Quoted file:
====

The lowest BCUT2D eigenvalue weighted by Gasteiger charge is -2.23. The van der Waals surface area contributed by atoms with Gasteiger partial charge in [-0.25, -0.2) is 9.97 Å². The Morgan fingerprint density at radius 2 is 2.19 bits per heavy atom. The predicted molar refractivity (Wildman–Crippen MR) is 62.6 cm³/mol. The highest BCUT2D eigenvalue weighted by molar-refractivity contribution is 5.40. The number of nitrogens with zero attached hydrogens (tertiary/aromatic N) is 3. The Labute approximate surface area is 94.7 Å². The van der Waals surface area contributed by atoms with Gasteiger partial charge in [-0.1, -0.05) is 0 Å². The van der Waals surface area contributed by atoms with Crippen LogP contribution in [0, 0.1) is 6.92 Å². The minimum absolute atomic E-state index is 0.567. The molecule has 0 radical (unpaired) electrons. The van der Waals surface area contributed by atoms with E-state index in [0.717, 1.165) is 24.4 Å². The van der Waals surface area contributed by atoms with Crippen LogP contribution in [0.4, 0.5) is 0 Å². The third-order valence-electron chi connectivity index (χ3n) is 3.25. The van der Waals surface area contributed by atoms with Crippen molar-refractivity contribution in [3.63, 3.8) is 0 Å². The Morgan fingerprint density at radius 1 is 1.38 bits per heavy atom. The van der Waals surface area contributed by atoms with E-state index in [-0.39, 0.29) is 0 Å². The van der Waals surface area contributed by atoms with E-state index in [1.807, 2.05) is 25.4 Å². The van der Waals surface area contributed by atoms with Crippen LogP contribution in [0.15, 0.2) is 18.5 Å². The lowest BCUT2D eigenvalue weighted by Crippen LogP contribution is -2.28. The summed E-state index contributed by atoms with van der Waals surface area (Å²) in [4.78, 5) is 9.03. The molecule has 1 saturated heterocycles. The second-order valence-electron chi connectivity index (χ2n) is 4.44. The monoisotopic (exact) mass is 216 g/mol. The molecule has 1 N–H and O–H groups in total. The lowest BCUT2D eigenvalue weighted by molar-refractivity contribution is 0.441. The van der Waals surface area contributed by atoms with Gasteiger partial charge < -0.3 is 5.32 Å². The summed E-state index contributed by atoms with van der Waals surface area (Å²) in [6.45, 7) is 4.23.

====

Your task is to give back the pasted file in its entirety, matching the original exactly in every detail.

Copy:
The lowest BCUT2D eigenvalue weighted by Gasteiger charge is -2.23. The van der Waals surface area contributed by atoms with Gasteiger partial charge in [-0.25, -0.2) is 9.97 Å². The Morgan fingerprint density at radius 2 is 2.19 bits per heavy atom. The predicted molar refractivity (Wildman–Crippen MR) is 62.6 cm³/mol. The highest BCUT2D eigenvalue weighted by molar-refractivity contribution is 5.40. The number of nitrogens with zero attached hydrogens (tertiary/aromatic N) is 3. The Labute approximate surface area is 94.7 Å². The van der Waals surface area contributed by atoms with Gasteiger partial charge in [-0.1, -0.05) is 0 Å². The van der Waals surface area contributed by atoms with Crippen LogP contribution in [0, 0.1) is 6.92 Å². The minimum absolute atomic E-state index is 0.567. The molecule has 0 radical (unpaired) electrons. The van der Waals surface area contributed by atoms with E-state index in [0.717, 1.165) is 24.4 Å². The van der Waals surface area contributed by atoms with Crippen LogP contribution in [0.4, 0.5) is 0 Å². The third-order valence-electron chi connectivity index (χ3n) is 3.25. The van der Waals surface area contributed by atoms with Crippen molar-refractivity contribution in [3.63, 3.8) is 0 Å². The Morgan fingerprint density at radius 1 is 1.38 bits per heavy atom. The van der Waals surface area contributed by atoms with E-state index in [-0.39, 0.29) is 0 Å². The van der Waals surface area contributed by atoms with E-state index in [1.807, 2.05) is 25.4 Å². The van der Waals surface area contributed by atoms with Crippen LogP contribution in [0.15, 0.2) is 18.5 Å². The lowest BCUT2D eigenvalue weighted by Crippen LogP contribution is -2.28. The summed E-state index contributed by atoms with van der Waals surface area (Å²) in [4.78, 5) is 9.03. The molecule has 1 saturated heterocycles. The second-order valence-electron chi connectivity index (χ2n) is 4.44. The monoisotopic (exact) mass is 216 g/mol. The molecule has 1 N–H and O–H groups in total. The lowest BCUT2D eigenvalue weighted by molar-refractivity contribution is 0.441. The van der Waals surface area contributed by atoms with Gasteiger partial charge < -0.3 is 5.32 Å². The summed E-state index contributed by atoms with van der Waals surface area (Å²) in [6.45, 7) is 4.23.